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Nature Watch: Summer Bird Sex In Norwalk Is Hotter Than You'd Think

Children’s books adore the momma bird.

She finds a cute mate in the spring and forms an exclusive bond. Together, they build a nest, produce eggs and tenderly feed the chicks until they fledge. If only it were true.

Scientists got an eyeful when they started sampling bird DNA. It turns out there’s a sexy back story. Mom has probably been sleeping around, and dad, too. Those chicks in the nest might each have a different father. Not all birds are promiscuous, but in climates with short breeding seasons, many are.

For hanky panky, look no further than the familiar black-capped chickadee. If you have a bird feeder, you’ll have noticed that chickadees fiercely enforce a pecking order. Dominant males rule. When the breeding season starts, the dominant female picks the best male, who will generally have the strongest song. He looks like just the guy who can protect the nest and provide ample food for her and her young. Pairs form down through the chickadee social order, just as they might for a high school prom.

Just because she has made her primary pick, doesn't mean she’ll settle down. Every morning, she takes note of all the males singing in the area. If she hears one with a stronger song than her beloved, she might slip out of the nest when he is off hunting or sleeping, and mate with that better singer.

Meanwhile, her mate – foraging in other trees – might be seduced by a female there. “But honey, it didn't mean a thing,” they’ll tell each other later. The primary pair usually will continue to build a nest together, although sometimes they “divorce.”

The same thing is going on deeper in our woodlands, where highly virile male Acadian flycatchers and hooded warblers quietly sneak into other males’ territories and copulate with females who already are paired. All during May, in those picture perfect hay fields of North Salem, male and female bobolinks were having furious sex with multiple partners under cover of the gently windblown grasses. In bird colonies, like those established by bank swallows and cliff swallows, there are more affairs than in reruns of Days of Our Lives.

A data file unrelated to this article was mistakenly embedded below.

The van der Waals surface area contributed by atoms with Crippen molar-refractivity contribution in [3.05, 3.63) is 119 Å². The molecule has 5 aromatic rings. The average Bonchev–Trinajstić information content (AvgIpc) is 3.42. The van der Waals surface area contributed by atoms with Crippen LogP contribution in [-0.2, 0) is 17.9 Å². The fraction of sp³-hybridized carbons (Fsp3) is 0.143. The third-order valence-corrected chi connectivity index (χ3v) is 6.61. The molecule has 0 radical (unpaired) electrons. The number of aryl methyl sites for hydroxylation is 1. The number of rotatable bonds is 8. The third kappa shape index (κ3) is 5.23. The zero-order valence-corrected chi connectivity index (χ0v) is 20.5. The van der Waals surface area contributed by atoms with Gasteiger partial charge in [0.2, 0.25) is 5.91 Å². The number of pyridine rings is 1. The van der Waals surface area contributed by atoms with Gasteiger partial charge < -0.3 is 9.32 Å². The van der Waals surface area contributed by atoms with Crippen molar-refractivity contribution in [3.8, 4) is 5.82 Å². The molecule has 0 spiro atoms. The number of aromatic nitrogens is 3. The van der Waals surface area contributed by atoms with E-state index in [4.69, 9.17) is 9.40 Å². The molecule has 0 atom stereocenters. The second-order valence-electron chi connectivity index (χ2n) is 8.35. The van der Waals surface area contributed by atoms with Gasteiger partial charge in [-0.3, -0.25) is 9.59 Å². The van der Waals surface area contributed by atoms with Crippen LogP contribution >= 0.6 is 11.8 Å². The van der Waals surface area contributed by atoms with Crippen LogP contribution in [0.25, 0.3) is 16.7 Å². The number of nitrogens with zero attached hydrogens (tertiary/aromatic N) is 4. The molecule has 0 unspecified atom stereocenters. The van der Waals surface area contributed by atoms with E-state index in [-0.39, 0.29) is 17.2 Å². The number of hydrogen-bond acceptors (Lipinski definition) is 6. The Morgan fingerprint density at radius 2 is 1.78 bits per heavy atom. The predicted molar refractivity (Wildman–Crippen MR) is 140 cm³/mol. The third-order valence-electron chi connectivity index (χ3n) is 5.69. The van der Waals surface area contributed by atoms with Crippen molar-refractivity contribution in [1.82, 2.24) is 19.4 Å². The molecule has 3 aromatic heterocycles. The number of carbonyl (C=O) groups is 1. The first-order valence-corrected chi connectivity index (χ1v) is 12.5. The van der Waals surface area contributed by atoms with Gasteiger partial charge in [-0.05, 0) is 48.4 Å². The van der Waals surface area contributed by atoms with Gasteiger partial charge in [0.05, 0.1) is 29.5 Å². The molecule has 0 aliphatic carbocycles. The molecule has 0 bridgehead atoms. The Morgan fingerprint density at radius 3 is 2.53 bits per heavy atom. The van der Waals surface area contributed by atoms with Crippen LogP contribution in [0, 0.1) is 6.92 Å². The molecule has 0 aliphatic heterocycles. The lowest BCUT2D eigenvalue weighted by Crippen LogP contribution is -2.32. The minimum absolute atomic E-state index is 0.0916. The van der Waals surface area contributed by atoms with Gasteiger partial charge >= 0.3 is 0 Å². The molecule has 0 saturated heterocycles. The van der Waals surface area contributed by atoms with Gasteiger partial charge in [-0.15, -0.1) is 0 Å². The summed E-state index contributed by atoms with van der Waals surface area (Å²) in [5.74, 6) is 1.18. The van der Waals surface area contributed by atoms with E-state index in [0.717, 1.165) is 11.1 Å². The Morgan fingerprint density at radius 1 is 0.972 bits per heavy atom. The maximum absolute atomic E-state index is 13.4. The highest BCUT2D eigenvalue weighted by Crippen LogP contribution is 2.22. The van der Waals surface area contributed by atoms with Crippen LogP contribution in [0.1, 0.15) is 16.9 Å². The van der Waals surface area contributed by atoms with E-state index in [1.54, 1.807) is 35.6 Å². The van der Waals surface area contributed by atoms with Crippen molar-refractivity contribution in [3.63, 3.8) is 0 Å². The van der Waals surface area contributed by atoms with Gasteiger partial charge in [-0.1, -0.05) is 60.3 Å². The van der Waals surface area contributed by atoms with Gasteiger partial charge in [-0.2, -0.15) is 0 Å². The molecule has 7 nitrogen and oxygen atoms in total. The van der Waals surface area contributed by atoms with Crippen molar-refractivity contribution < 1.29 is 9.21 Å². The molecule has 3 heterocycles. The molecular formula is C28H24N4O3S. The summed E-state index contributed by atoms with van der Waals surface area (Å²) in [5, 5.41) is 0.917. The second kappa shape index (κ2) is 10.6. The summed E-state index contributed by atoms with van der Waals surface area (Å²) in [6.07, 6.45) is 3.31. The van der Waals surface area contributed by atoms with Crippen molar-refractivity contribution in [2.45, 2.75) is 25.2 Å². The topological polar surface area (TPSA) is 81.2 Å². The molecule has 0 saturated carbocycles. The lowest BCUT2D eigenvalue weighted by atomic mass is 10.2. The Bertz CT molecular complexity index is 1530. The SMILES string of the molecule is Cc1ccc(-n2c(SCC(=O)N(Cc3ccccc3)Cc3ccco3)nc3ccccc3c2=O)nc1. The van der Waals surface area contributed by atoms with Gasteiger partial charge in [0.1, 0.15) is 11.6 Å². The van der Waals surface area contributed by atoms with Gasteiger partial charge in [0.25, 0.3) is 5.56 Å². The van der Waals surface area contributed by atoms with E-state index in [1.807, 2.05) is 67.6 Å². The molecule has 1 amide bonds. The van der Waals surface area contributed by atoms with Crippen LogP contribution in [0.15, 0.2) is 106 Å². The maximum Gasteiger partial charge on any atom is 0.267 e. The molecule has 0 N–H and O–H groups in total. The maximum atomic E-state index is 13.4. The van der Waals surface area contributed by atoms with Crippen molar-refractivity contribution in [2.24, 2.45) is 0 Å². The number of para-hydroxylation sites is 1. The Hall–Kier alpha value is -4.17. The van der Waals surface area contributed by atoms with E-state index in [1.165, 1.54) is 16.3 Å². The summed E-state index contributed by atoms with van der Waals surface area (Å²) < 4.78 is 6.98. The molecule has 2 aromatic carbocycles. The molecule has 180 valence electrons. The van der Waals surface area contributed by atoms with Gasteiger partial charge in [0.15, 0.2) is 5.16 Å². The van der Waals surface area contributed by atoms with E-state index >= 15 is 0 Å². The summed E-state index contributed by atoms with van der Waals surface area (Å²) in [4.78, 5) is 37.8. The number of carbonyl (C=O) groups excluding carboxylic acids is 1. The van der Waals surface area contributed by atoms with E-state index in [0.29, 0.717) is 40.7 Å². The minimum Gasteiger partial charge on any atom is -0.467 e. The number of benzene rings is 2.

What drives birds of some species to cheat on mates? It’s a survival strategy.

Migratory birds arrive on their breeding grounds with a lot of work to do. In just two to three months, they have to restore the energy reserves they lost in transit, establish a safe territory that provides ample food, find a mate, breed, raise a family, molt and regain enough strength to head back to their wintering grounds. Birds suffer a high mortality rate during that flight, so they need to raise as many strong chicks as possible.

Dominant males serve their species by producing the maximum number of young. Raising chicks takes a lot of effort. Ornithologists estimate a male hooded warbler can make as many as 1,000 trips to his nest to feed his chicks. A warbler that mates with many females produces not only a clutch he recognizes as his own but also chicks that will be tended to in other nests by other males with no one the wiser. This ensures a high rate of survivorship for the genetically strongest birds.

So how do the females of these species manage to lay different eggs by different fathers? It’s all in the plumbing. A female ovulates up to once a day. During that time, she might be fertile for only 30 minutes. To ensure that sperm is available at that critical time, she stores it in side tunnels, at the base of her oviduct. At the start of the breeding season, she pairs with the best bird available and then hedges her bets by mating with other, perhaps stronger, fathers. The more sperm she gets, from whatever source, the better her chance of laying a large clutch of fertile eggs. It doesn't matter which bird’s sperm ultimately gets through. Her slatternly behavior has strengthened the species by widening its gene pool.

Although it’s easy to find humor and scandal in the mating habits of our beautiful avian neighbors, the science behind these discoveries is serious and sophisticated.  Studies led by researchers such as Bridget Stutchbury of York University in Toronto are opening doors that will help us understand the needs of breeding birds and help us with conservation plans to ensure their long-term survival. If you’d like to learn more about bird mating and behavior, I encourage you to buy her book, The Private Lives of Birds . It will give you a whole new outlook on what is going on at your feeder and in the trees.

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